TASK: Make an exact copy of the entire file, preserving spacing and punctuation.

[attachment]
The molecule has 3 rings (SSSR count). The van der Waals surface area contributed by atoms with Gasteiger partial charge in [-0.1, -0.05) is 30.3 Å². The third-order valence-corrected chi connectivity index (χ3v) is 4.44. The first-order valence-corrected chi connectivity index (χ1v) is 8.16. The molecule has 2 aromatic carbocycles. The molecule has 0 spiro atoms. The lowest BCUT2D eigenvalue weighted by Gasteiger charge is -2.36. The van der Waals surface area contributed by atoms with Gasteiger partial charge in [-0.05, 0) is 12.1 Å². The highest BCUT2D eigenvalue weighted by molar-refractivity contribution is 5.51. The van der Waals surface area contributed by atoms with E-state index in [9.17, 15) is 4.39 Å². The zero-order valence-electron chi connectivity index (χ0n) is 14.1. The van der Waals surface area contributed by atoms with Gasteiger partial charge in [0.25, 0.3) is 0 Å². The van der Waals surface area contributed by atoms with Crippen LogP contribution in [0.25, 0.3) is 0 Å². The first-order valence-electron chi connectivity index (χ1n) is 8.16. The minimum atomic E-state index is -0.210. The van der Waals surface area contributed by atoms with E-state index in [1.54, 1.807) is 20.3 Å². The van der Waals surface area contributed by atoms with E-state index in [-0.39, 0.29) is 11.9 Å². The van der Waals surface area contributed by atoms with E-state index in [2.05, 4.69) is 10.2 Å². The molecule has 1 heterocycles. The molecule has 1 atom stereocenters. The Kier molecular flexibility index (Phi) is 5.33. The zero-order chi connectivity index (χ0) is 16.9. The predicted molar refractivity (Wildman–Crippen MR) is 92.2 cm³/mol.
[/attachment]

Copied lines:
The molecule has 3 rings (SSSR count). The van der Waals surface area contributed by atoms with Gasteiger partial charge in [-0.1, -0.05) is 30.3 Å². The third-order valence-corrected chi connectivity index (χ3v) is 4.44. The first-order valence-corrected chi connectivity index (χ1v) is 8.16. The molecule has 2 aromatic carbocycles. The molecule has 0 spiro atoms. The lowest BCUT2D eigenvalue weighted by Gasteiger charge is -2.36. The van der Waals surface area contributed by atoms with Gasteiger partial charge in [-0.05, 0) is 12.1 Å². The highest BCUT2D eigenvalue weighted by molar-refractivity contribution is 5.51. The van der Waals surface area contributed by atoms with E-state index in [9.17, 15) is 4.39 Å². The zero-order valence-electron chi connectivity index (χ0n) is 14.1. The van der Waals surface area contributed by atoms with Gasteiger partial charge in [0.25, 0.3) is 0 Å². The van der Waals surface area contributed by atoms with Crippen LogP contribution in [0.25, 0.3) is 0 Å². The first-order valence-electron chi connectivity index (χ1n) is 8.16. The minimum atomic E-state index is -0.210. The van der Waals surface area contributed by atoms with E-state index in [1.54, 1.807) is 20.3 Å². The van der Waals surface area contributed by atoms with E-state index in [-0.39, 0.29) is 11.9 Å². The van der Waals surface area contributed by atoms with E-state index in [2.05, 4.69) is 10.2 Å². The molecule has 1 heterocycles. The molecule has 1 atom stereocenters. The Kier molecular flexibility index (Phi) is 5.33. The zero-order chi connectivity index (χ0) is 16.9. The predicted molar refractivity (Wildman–Crippen MR) is 92.2 cm³/mol.